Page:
While there is some degree of crime in every city, especially large ones, the crippling downside to crime in Louisville is that previously safe neighborhoods are no longer as secure as they used to be. 

Neighborhoods like Deer Park and Old Louisville are beginning to report the eruption of pockets of crimes here and there. In 2020, the average violent crime committed in Louisville was 473.4 per 100,000 people. Also, the number of homicides in this city runs in three-digit figures. 

In 2023, the Louisville metro police reported there were 150 homicides. However, while this was less than the number in 2022, it is a significant spike compared to the national average. 

The rise in crime rates makes Louisville safer than only 7% of all U.S. cities—and there are over 500 cities! Unfortunately, the reality of this creates an unsafe environment, leading residents to move to safer areas.

Crime Rate(per 1000 residents)Louisville MedianState MedianNational Median
Violent Crime7.512.144.0
Property Crime29.1714.4920.0
  • Seeking greater diversity

Kentucky is largely a conservative state, but Louisville is a somewhat liberal city. This unique situation creates a political environment charged with a lot of antagonism. 

To cap this, approximately 63% of Louisville residents are White, 23.5% are Black, and Latinos make up 6.7% of its ethnic diversity. For many residents in the minority groups, this raises the question, “Is Louisville a good place to live?” 

The cultural diversity typical of a big city such as Louisville seems lacking. Although there is a lot of talk about inclusivity, some individuals feel there are limitations to the sense of community in the city.

Environmental and Quality of Life Issues

Environmental factors play a role in why people are moving out of Louisville. They generally impact the quality of life residents enjoy.

  • Rush hour and gridlock conditions

Traffic congestion is a recent concern for Louisville residents. Back in 2023, the newly implemented bus routing system in Louisville caused delays that sparked anger and frustration.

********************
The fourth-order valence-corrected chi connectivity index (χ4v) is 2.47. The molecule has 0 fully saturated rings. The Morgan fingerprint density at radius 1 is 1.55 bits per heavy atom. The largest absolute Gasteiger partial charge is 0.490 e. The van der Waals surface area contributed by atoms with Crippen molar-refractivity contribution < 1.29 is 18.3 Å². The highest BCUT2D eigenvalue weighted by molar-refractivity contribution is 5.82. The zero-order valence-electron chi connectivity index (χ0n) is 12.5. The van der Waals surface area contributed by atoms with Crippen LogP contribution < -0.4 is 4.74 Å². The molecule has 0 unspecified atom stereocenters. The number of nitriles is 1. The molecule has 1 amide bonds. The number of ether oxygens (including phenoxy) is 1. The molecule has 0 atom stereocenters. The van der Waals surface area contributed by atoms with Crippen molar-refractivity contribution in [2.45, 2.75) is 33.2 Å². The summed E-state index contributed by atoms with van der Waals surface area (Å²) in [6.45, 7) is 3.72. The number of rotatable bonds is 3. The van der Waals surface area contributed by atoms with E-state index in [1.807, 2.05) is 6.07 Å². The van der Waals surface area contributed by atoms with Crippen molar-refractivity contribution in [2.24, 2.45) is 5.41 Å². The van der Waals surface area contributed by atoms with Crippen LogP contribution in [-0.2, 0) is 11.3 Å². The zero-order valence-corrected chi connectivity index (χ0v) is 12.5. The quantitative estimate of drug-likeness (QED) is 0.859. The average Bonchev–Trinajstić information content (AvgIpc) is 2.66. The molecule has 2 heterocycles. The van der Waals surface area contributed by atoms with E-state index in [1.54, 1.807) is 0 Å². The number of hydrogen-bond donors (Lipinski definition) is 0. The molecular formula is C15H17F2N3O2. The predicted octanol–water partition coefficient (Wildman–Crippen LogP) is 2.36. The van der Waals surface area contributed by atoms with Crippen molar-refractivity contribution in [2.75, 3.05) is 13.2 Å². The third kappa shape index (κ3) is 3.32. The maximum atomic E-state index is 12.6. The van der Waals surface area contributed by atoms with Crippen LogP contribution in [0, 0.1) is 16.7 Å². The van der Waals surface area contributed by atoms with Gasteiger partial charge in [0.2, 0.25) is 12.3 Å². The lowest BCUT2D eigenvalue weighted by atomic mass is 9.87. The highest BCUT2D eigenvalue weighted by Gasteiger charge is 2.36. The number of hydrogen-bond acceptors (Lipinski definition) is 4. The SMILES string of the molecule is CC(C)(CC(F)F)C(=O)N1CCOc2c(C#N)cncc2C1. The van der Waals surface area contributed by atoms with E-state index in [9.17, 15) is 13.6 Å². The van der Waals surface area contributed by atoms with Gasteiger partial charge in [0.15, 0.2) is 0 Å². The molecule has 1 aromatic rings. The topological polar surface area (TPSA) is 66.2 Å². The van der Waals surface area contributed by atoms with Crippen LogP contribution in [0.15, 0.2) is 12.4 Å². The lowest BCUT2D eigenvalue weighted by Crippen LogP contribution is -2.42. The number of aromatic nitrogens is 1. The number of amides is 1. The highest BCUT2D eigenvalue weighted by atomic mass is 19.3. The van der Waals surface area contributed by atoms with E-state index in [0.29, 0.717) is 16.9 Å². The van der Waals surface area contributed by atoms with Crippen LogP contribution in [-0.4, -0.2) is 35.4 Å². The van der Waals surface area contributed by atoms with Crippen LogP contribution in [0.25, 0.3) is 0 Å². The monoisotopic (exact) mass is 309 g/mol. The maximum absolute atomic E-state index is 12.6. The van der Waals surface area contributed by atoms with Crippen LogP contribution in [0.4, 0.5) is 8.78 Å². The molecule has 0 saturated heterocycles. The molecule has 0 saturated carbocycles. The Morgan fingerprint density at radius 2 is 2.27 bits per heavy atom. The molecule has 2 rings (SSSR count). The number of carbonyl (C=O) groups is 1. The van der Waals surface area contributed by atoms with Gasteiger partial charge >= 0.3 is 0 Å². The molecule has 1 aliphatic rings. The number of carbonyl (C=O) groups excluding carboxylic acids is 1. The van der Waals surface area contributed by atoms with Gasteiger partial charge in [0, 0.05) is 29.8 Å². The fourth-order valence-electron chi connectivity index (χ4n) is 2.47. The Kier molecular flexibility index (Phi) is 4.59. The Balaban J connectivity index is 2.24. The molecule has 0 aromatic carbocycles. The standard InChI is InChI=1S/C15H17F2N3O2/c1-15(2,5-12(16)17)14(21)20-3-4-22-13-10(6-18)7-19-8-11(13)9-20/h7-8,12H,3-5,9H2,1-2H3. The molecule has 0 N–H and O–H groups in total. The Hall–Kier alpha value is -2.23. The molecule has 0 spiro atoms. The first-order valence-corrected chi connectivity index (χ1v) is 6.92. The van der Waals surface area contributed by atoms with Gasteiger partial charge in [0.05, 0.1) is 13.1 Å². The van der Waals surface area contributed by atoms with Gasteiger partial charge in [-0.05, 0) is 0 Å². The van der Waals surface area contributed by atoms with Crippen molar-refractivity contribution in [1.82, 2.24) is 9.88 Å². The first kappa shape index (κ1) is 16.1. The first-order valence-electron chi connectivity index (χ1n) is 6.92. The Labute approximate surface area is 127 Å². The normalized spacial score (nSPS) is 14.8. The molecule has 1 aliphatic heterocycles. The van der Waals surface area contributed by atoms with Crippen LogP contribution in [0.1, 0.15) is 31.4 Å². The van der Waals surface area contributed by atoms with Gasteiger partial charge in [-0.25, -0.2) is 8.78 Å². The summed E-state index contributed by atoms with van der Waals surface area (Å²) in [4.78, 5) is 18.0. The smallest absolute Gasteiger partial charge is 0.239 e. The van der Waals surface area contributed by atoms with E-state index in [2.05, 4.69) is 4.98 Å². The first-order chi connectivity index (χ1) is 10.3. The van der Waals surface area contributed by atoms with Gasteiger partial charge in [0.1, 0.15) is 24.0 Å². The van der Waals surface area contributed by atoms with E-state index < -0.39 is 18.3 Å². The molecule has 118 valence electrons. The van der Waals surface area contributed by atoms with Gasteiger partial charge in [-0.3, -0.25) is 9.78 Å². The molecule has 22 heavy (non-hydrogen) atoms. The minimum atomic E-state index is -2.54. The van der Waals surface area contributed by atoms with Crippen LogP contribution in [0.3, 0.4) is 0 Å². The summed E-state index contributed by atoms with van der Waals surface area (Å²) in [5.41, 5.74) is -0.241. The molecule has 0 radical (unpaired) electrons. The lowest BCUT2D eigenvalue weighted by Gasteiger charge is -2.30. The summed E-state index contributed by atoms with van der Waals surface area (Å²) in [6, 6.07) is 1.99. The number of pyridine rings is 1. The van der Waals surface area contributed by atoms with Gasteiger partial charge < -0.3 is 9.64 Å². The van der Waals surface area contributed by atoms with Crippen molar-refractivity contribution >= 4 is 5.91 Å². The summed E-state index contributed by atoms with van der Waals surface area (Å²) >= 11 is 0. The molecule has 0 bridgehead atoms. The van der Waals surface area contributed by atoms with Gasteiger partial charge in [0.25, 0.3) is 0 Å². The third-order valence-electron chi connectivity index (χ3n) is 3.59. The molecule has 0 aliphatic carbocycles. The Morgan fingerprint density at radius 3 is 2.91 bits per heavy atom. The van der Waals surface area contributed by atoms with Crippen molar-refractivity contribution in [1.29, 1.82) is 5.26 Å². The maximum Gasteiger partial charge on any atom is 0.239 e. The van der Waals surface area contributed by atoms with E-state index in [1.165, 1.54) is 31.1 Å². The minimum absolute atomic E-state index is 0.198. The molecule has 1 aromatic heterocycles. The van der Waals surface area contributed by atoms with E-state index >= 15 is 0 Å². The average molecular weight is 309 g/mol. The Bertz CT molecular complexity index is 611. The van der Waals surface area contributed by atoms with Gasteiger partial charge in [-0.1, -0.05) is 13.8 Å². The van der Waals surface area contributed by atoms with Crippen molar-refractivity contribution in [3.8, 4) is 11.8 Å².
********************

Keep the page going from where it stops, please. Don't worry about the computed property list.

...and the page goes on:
In the same year, travel time increased, taking an extra 10 seconds to cover a 10 km distance. 4-5 PM on Thursdays is the most condensed rush hour in Louisville.

  • Limited public transportation system

The major public transportation provider, Transit Authority of River City (TARC), operates some bus routes in Louisville. However, due to funding challenges, the bus system is unreliable and does not function optimally. 

Moreover, it can delay trips by as much as 10 minutes, resulting in inconvenience since there aren’t many public transportation alternatives in the city. 

Transportation costs are also 2% higher than the national average in Louisville. Being a largely suburban area with more rural settlements, many amenities in Louisville outside the city center are far apart. This necessitates car ownership, which is a challenge for low-income households.

  • Weather extremes

If you’re still asking, Why are people moving out of Louisville? Then, you need to check the weather channel for Louisville’s climate. 

The city experiences hot and humid summers. Winters can be relatively mild as well. But it is also prone to extreme weather, such as tornadoes, storms, and earthquakes.

In the first quarter of 2024, an EF-2 tornado with winds of 120 mph hit the city. By and large, Louisville has a tornado index of 234.10, way higher than the nation’s 136.45. 

It has an earthquake index of 0.58, higher than the state’s 0.24. Since some residents prefer to move to regions with fewer environmental risks, they move from Louisville.

Key Takeaway—the subtle decline

While Louisville might not be experiencing a massive exodus, job market challenges, income disparity, and concerns about education and crime make it seem so. 

With people moving out of Louisville, these factors all contribute to the decision of many residents to seek better alternatives in other cities or even across the state. 

The solution?

City leaders should work to rectify the pressing economic and social issues to provide a better quality of life for residents.